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Perth residential property sector in growth phase

Perth, 28 May 2013 - CBRE Australia

Low unemployment and strong population growth is underpinning growth in Perth’s residential property market, new research shows.

According to CBRE’s Australian Residential MarketView Q1, 2013 report, Perth’s shortfall of housing, coupled with nation-leading population growth, is driving major growth in the real estate market, as well as the construction sector.

The report showed that resource-rich Western Australia, along with Queensland, recorded the most improved levels of buyer activity during the first quarter of 2013.

CBRE Senior Research Manager Sam Reilly did however say that the gap in the two-speed economy would narrow as mining investment shrinks over 2013/2014.

“Despite this, Perth is expected to see growth in the property sector, with building approvals trending up as demand levels for vacant land continue to build,” Mr Reilly said.

“Following a sustained period of low activity levels in the residential construction sector, prospects are improving, which may in fact attract some construction workers back to Perth from areas such as the Pilbara as new job opportunities begin to arise.”

In the 12 months to March, 2013, the median house price in Perth rose 1.8% to $496,000. However, strong population growth and higher levels of buyer interest is expected to place upward pressures on property prices in the medium to long term.

Illustrating the improvement in buyer interest has been the sales volume increase, with the 12 months to March 2013 showing house sales lifted 16.2%, while the unit market recorded a 20.9% jump. This was significantly higher than the national averages, which sat at 6.1% and 6.9% over the same time period.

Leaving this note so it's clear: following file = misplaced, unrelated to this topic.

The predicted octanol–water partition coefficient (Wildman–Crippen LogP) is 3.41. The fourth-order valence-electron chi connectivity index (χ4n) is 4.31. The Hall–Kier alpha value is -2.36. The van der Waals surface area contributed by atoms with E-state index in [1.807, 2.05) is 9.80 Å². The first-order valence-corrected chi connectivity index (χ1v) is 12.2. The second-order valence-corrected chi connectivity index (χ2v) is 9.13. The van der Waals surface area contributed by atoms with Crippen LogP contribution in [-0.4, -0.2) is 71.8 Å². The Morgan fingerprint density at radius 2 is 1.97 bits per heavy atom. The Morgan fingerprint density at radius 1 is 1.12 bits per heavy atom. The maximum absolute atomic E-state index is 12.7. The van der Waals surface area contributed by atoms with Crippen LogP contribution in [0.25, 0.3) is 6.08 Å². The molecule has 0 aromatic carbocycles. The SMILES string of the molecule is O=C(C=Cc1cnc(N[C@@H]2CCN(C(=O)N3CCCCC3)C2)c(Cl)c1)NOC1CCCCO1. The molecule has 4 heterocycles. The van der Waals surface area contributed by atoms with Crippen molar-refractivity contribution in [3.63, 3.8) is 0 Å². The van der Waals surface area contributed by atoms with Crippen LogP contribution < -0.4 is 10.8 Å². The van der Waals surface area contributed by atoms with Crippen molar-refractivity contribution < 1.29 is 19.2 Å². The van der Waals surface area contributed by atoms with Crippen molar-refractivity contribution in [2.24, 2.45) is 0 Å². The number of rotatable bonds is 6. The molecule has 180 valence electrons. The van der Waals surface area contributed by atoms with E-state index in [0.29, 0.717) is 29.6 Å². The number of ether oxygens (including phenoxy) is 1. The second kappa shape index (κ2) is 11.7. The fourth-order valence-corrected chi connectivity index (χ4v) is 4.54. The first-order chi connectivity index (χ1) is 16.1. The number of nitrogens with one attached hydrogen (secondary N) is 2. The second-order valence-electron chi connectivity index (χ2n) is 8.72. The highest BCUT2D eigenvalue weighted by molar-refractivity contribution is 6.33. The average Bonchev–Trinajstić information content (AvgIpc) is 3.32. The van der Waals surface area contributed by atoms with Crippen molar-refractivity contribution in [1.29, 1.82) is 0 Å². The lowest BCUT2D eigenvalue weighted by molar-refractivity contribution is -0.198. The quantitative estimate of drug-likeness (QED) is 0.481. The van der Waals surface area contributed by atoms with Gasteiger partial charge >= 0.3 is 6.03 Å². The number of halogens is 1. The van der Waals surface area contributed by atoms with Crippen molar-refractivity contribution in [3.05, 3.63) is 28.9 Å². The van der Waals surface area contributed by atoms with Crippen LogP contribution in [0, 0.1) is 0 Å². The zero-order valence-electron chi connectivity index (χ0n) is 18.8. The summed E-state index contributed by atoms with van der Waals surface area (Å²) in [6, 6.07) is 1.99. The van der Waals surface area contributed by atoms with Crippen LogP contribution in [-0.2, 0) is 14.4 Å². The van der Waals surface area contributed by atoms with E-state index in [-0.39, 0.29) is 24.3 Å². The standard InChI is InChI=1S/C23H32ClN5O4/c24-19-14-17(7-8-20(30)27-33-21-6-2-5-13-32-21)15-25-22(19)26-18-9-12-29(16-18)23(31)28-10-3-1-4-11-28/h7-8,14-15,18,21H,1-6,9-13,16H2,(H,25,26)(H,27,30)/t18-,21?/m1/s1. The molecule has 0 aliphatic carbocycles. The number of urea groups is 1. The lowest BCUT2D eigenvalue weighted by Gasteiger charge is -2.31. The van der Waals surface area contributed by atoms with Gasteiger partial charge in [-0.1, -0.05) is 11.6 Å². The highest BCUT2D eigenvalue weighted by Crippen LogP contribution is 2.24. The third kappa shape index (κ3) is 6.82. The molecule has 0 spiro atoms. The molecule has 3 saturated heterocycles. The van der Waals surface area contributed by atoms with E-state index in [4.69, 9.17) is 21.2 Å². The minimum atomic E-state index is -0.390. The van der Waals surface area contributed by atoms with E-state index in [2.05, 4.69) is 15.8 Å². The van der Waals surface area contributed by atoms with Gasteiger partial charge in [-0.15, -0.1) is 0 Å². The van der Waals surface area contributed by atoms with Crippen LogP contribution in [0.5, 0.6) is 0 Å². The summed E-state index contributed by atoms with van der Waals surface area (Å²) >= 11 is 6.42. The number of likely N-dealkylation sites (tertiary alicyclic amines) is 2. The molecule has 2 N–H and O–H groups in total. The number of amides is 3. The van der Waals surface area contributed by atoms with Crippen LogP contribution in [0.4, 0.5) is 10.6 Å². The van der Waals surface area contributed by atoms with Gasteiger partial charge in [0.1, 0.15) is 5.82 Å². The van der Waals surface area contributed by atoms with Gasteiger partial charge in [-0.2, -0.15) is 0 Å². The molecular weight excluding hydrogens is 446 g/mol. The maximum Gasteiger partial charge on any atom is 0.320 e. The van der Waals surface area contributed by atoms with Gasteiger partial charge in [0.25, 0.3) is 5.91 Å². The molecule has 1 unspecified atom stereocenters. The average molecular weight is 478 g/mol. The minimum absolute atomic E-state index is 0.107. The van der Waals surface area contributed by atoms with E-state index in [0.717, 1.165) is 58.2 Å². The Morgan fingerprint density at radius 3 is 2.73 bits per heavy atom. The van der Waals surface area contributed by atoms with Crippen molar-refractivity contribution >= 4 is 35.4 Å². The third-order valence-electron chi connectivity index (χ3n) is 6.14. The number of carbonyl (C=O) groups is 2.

Capital growth reflected the heightened level of transaction activity in the unit market, with the median unit price increasing 11.4% over the 12 months to March.

Mr Reilly said the improved demand dynamic for Perth property was more pronounced as it followed a sustained period of fairly subdued buyer activity in the market.

Increased demand for residential property in the Western Australian capital has seen a reduction in the number of incentives offered by developers, while demand for infill developments has surged.

Perth’s existing housing market has also seen renewed activity, with properties in the low $1 million range experiencing high levels of movement – driving up competition in the market as a result.

The southern metropolitan area has seen considerable demand for properties up to $500,000, with this expected to translate into price growth over the short to medium term.

CBRE Director of Residential Valuations Michael Veletta said a shortfall of adequate accommodation in Perth was enticing more investors into the market.

“In particular, there is strong demand for units across Perth, which is prompting investors to look at future medium to high density development opportunities,” Mr Veletta said, adding that the current fiscal environment had made financing more accessible.

Over the 12 months to March 2013, house rental prices lifted 6.8% to $470 per week – offering yields of up to 5.0%.

By comparison, units recorded rental growth of 12.7% to $445 per week.

“The rapid rise in rental growth has acted as a greater incentive for first home owners to move out of rental properties, which has served to further stimulate buyer activity,” Mr Veletta said.


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